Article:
Walgreens announces that it will use clinical interoperability services from Surescripts to electronically deliver clinical summaries and immunization records to primary care providers and immunization reporting to state and local public health agencies.
OrthoKansas, PA (KS) selects SRS for its 12 providers.
Solo and small practices are outpacing larger practices in EHR adoption, with single-doctor office adoption growing from 31% to 37% in the second half of 2011. Overall EHR adoption rates are increasing as the number of physicians practicing at each site rises.
The 150-physician Holston Medical Group (TN) selects Humedica MinedShare as its clinical intelligence solution.
Physician offices added 9,500 jobs in February, according government statistics. The healthcare sector as a whole gained 49,000 jobs, including 15,400 in hospitals and 28,200 in ambulatory services.
The Michigan State Medical Society makes the DocBookMD secure mobile communication app available to its members at no cost.
American Medical News profiles the 39-physician Midwest Center for Women’s HealthCare and its use of EMR to join clinical trials to supplement the practice’s income. Having an EMR helps the practice identify potential research subjects in minutes and pinpoint the most common medical issues in the practice. The practice also relies on its EMR to capture and transmit research data.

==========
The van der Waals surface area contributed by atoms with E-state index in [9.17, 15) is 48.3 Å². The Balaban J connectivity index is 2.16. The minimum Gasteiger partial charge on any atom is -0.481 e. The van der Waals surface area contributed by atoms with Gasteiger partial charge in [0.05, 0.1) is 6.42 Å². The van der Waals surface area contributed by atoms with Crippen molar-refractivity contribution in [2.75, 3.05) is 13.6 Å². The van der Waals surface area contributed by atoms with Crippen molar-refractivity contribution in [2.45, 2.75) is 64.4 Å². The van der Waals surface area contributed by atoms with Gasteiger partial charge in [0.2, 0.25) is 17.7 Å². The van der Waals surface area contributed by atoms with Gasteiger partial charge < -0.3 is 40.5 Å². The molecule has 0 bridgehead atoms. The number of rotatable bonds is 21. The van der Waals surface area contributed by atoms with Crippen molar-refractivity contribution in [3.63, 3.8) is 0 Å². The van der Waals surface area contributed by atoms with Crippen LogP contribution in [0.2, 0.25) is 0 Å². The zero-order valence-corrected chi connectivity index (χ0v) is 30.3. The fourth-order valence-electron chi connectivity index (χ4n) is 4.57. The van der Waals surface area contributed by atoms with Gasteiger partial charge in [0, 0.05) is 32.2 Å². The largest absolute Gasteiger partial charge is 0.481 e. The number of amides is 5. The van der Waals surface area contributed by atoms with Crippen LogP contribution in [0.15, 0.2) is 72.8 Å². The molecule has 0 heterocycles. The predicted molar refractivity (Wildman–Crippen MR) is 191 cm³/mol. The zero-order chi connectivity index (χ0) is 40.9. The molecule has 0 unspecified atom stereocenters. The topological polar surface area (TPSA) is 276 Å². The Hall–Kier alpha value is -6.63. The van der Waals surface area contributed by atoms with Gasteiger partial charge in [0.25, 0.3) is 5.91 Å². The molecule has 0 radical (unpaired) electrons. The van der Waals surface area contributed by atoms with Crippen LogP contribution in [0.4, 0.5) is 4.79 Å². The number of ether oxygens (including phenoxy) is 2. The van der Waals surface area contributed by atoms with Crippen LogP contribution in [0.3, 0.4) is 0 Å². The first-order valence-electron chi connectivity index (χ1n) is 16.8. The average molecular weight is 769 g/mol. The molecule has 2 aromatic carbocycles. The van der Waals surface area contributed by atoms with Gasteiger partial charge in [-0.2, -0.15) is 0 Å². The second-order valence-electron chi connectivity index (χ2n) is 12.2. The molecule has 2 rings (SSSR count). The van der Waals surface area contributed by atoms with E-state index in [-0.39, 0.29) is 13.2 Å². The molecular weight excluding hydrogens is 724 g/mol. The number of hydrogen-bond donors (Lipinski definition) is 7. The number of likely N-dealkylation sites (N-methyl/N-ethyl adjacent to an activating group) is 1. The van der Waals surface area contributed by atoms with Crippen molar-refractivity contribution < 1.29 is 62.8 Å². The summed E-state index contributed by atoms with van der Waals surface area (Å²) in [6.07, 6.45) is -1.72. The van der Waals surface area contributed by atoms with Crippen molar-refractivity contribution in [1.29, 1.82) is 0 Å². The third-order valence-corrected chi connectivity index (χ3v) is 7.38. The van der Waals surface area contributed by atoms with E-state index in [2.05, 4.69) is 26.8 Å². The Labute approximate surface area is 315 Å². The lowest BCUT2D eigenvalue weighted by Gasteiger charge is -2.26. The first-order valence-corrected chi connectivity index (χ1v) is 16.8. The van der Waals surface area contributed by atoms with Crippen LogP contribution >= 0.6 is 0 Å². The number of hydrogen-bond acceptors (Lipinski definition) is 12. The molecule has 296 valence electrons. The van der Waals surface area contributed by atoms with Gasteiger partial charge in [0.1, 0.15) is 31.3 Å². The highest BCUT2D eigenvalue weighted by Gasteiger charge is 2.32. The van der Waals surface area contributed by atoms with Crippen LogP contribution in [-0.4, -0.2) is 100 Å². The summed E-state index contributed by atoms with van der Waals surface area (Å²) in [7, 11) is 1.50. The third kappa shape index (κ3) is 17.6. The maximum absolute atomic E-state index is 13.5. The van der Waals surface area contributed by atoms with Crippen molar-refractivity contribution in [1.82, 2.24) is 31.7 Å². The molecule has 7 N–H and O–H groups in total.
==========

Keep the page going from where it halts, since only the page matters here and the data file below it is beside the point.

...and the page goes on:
Billing firm Medical Practice Management partners with HIT service provider Evolution Technology Group to form ClinicAnywhere.
Athenahealth reports that its final 2011 Stage 1 Medicare MU attestation rate was 85%.
AMGA takes a look at physician retention and finds turnover rates of 12.6% for PAs and NPs, compared to six percent for physicians. Practices use flexible schedules as a top incentive for physicians, with one in five male physicians and 44% of female physicians report working part time. In addition 75% of the AMGA groups report offering four-day, full-time work weeks. Physician retention is big business: turnover can cost as much as $1 million per physician, including costs for recruitment and start-up and costs from lost revenue.
I was intrigued by this story of 57- year-old allergist / immunologist Michael L. Steinberg, who made the unusual decision to shutter his 23-year-old practice and join the army. Economic conditions drove Steinberg to seek alternatives for keeping his practice open, but he wasn’t interested in the offers from health systems. After completing his basic training, Steinberg will become a lieutenant colonel stationed at Fort Knox.